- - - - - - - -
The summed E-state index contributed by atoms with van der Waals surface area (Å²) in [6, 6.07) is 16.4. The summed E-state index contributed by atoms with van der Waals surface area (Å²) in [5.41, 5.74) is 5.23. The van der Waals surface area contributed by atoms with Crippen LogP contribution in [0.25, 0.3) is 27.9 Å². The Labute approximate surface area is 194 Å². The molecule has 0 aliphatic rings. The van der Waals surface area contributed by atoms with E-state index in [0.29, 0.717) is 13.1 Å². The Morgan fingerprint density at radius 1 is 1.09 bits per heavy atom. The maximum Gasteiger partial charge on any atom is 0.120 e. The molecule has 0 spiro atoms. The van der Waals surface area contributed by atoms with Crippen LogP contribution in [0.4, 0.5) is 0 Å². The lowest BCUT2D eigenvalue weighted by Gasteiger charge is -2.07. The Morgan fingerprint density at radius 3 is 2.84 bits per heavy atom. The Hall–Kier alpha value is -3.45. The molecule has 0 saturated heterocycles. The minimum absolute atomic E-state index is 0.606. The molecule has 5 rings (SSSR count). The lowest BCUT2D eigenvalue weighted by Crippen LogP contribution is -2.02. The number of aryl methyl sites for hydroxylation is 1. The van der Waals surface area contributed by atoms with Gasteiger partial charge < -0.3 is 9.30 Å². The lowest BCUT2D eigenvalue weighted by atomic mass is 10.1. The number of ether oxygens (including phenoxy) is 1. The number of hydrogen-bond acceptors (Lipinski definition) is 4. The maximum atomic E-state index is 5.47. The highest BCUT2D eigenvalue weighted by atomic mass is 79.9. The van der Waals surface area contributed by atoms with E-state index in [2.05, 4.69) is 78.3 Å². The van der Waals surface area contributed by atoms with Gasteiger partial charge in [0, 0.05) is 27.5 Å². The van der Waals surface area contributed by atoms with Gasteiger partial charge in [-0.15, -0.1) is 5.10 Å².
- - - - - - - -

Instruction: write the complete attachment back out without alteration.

The summed E-state index contributed by atoms with van der Waals surface area (Å²) in [6, 6.07) is 16.4. The summed E-state index contributed by atoms with van der Waals surface area (Å²) in [5.41, 5.74) is 5.23. The van der Waals surface area contributed by atoms with Crippen LogP contribution in [0.25, 0.3) is 27.9 Å². The Labute approximate surface area is 194 Å². The molecule has 0 aliphatic rings. The van der Waals surface area contributed by atoms with E-state index in [0.29, 0.717) is 13.1 Å². The Morgan fingerprint density at radius 1 is 1.09 bits per heavy atom. The maximum Gasteiger partial charge on any atom is 0.120 e. The molecule has 0 spiro atoms. The van der Waals surface area contributed by atoms with Crippen LogP contribution in [0.4, 0.5) is 0 Å². The lowest BCUT2D eigenvalue weighted by Gasteiger charge is -2.07. The Morgan fingerprint density at radius 3 is 2.84 bits per heavy atom. The Hall–Kier alpha value is -3.45. The molecule has 0 saturated heterocycles. The minimum absolute atomic E-state index is 0.606. The molecule has 5 rings (SSSR count). The lowest BCUT2D eigenvalue weighted by Crippen LogP contribution is -2.02. The number of aryl methyl sites for hydroxylation is 1. The van der Waals surface area contributed by atoms with Gasteiger partial charge < -0.3 is 9.30 Å². The lowest BCUT2D eigenvalue weighted by atomic mass is 10.1. The number of ether oxygens (including phenoxy) is 1. The number of hydrogen-bond acceptors (Lipinski definition) is 4. The maximum atomic E-state index is 5.47. The highest BCUT2D eigenvalue weighted by atomic mass is 79.9. The van der Waals surface area contributed by atoms with E-state index in [2.05, 4.69) is 78.3 Å². The van der Waals surface area contributed by atoms with Gasteiger partial charge in [0, 0.05) is 27.5 Å². The van der Waals surface area contributed by atoms with Gasteiger partial charge in [-0.15, -0.1) is 5.10 Å².